HIV/AIDS Translational Research Goes Multimedia at the School of Social Work
October 12, 2006
New York, NY — The Columbia University School of Social Work (CUSSW) is taking a new approach to translational research by infusing multimedia technologies to train HIV/AIDS prevention facilitators. Dr. Susan Witte, an associate professor at the School of Social Work, has received a grant to translate and replicate Project Connect, a program designed to promote prevention among heterosexual couples at risk for HIV infection. The replication will incorporate a multimedia training program for HIV/AIDS prevention facilitators.
Project Connect is an HIV prevention program first developed in 1997 by Dr. Nabila El Bassel and the investigative team at the Social Intervention Group at CUSSW. The program is the first HIV prevention program in the nation provided in a couple-based format and developed specifically to address gender-based and power differentials that remain significant barriers to successful HIV prevention. Couples participating in the prevention program attend six sessions where a facilitator works with them to learn communication, negotiation and sexual risk reduction skills.
“While most HIV intervention programs teach a woman or man to protect oneself, we saw the relationship as the unit of change ñ that it may take two to work together to reduce risk most effectively,” says Dr. Witte. “Additionally, printed materials have been traditionally utilized for the training of facilitators. By developing multimedia components, we will enable wider dissemination and access to the program.”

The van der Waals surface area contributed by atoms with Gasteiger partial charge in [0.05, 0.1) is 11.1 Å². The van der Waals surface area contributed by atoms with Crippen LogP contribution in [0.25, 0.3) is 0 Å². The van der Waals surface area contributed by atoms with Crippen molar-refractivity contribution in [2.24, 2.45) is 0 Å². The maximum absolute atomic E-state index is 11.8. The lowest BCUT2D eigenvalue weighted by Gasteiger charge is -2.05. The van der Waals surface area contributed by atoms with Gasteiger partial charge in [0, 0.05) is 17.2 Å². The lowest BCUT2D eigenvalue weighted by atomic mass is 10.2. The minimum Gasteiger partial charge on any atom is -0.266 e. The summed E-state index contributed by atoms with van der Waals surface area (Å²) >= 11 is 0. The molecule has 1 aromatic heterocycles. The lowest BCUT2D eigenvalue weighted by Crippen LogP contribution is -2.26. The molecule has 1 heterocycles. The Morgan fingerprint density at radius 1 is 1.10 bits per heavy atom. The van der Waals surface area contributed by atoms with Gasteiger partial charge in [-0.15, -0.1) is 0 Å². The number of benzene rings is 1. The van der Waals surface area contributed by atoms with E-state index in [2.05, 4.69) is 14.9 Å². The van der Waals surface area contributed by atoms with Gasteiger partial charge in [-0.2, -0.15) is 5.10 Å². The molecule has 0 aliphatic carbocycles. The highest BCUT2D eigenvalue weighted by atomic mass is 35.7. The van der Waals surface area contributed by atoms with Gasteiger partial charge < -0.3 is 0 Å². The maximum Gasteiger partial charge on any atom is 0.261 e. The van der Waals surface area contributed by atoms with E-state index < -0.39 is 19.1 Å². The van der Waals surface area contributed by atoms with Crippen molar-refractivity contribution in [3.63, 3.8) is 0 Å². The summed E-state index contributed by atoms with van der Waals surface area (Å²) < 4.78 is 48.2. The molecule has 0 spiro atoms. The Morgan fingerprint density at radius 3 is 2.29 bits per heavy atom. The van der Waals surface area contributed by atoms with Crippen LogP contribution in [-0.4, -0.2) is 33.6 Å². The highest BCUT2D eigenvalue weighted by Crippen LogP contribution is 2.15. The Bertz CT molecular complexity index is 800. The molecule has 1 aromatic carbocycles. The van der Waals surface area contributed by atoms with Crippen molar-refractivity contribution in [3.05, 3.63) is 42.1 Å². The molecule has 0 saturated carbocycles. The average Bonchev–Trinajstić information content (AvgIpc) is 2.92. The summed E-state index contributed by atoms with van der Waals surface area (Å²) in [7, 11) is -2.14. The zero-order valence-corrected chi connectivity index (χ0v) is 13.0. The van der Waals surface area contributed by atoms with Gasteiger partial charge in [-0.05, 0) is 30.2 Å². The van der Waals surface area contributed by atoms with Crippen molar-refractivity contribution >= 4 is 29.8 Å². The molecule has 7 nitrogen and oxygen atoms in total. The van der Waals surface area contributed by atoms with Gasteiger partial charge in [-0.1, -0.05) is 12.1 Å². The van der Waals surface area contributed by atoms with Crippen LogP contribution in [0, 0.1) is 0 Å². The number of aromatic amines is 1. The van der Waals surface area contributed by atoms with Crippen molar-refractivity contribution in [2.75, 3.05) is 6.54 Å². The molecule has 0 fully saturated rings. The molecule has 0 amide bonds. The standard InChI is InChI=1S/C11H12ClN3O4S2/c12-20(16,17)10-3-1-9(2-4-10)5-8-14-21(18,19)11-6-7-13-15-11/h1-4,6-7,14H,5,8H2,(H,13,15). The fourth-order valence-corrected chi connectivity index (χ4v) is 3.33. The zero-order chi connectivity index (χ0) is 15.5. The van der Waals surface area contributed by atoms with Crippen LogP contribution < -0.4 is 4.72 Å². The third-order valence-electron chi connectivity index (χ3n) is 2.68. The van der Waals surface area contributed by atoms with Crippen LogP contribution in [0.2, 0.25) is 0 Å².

Dr. Witte is working in collaboration with the Columbia Center for New Media Teaching and Learning (CCNMTL) to develop the multimedia training for facilitators. With the assistance of a community advisory board comprised of HIV prevention and services staff and consumers, she will translate the program sessions and research protocol into a printed manual for use in community-based agencies. Once completed, the program will then be implemented with case study agencies in New York, where, over 6 months, facilitators will be trained to use the program with their clients. Information gathered from the experience will then be refined and retooled into a final package that can be disseminated nationwide.
Dr. Witte is the Associate Director of the CUSSW Social Intervention Group (SIG). Her research and teaching focuses on the development and testing of prevention and treatment interventions targeting the co-occurrence of HIV/AIDS risk behaviors, substance abuse and interpersonal violence in vulnerable populations. Witteís special interests include dissemination of relationship-based interventions, promotion of female-initiated reproductive health technology, including the female condom, and a focus on highly vulnerable and underserved populations, including street-based sex workers. Witte is currently an investigator on several NIMH and NIDA-funded studies.
The translation of Project Connect is funded by the Replicating Effective Programs (REP) initiative of the Centers for Disease Control and Prevention. For more information, or to interview Dr. Susan Witte, please contact Jeannie Yip at 212-851-2327 or firstname.lastname@example.org.